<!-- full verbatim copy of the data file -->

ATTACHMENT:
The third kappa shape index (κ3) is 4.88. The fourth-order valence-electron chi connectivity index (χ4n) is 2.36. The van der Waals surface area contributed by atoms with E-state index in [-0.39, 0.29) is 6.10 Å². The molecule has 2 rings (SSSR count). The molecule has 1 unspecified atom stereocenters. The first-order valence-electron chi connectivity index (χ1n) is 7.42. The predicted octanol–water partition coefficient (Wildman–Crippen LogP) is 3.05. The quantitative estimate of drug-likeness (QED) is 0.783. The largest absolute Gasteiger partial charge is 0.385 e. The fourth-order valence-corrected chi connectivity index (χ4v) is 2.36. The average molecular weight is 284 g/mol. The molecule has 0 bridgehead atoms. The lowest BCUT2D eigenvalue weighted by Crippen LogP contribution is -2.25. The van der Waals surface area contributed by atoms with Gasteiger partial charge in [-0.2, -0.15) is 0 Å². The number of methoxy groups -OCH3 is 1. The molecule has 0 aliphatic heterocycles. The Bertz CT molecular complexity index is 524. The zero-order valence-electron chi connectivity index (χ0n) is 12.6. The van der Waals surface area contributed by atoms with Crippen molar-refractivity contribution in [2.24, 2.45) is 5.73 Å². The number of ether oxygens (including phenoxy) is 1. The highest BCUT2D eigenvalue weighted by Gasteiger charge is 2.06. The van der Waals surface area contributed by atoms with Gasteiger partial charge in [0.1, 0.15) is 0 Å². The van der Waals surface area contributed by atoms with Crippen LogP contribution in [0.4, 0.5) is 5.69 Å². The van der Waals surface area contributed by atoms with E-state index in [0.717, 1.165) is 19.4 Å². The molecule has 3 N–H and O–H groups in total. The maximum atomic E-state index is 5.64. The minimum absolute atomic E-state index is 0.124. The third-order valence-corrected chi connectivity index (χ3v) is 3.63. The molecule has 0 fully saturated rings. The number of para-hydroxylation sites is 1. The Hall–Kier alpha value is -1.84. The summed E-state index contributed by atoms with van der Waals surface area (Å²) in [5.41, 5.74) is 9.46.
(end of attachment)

The third kappa shape index (κ3) is 4.88. The fourth-order valence-electron chi connectivity index (χ4n) is 2.36. The van der Waals surface area contributed by atoms with E-state index in [-0.39, 0.29) is 6.10 Å². The molecule has 2 rings (SSSR count). The molecule has 1 unspecified atom stereocenters. The first-order valence-electron chi connectivity index (χ1n) is 7.42. The predicted octanol–water partition coefficient (Wildman–Crippen LogP) is 3.05. The quantitative estimate of drug-likeness (QED) is 0.783. The largest absolute Gasteiger partial charge is 0.385 e. The fourth-order valence-corrected chi connectivity index (χ4v) is 2.36. The average molecular weight is 284 g/mol. The molecule has 0 bridgehead atoms. The lowest BCUT2D eigenvalue weighted by Crippen LogP contribution is -2.25. The van der Waals surface area contributed by atoms with Gasteiger partial charge in [-0.2, -0.15) is 0 Å². The number of methoxy groups -OCH3 is 1. The molecule has 0 aliphatic heterocycles. The Bertz CT molecular complexity index is 524. The zero-order valence-electron chi connectivity index (χ0n) is 12.6. The van der Waals surface area contributed by atoms with Crippen molar-refractivity contribution in [2.24, 2.45) is 5.73 Å². The number of ether oxygens (including phenoxy) is 1. The highest BCUT2D eigenvalue weighted by Gasteiger charge is 2.06. The van der Waals surface area contributed by atoms with Gasteiger partial charge in [0.1, 0.15) is 0 Å². The van der Waals surface area contributed by atoms with Crippen LogP contribution in [0.4, 0.5) is 5.69 Å². The van der Waals surface area contributed by atoms with E-state index in [0.717, 1.165) is 19.4 Å². The molecule has 3 N–H and O–H groups in total. The maximum atomic E-state index is 5.64. The minimum absolute atomic E-state index is 0.124. The third-order valence-corrected chi connectivity index (χ3v) is 3.63. The molecule has 0 fully saturated rings. The number of para-hydroxylation sites is 1. The Hall–Kier alpha value is -1.84. The summed E-state index contributed by atoms with van der Waals surface area (Å²) in [5.41, 5.74) is 9.46.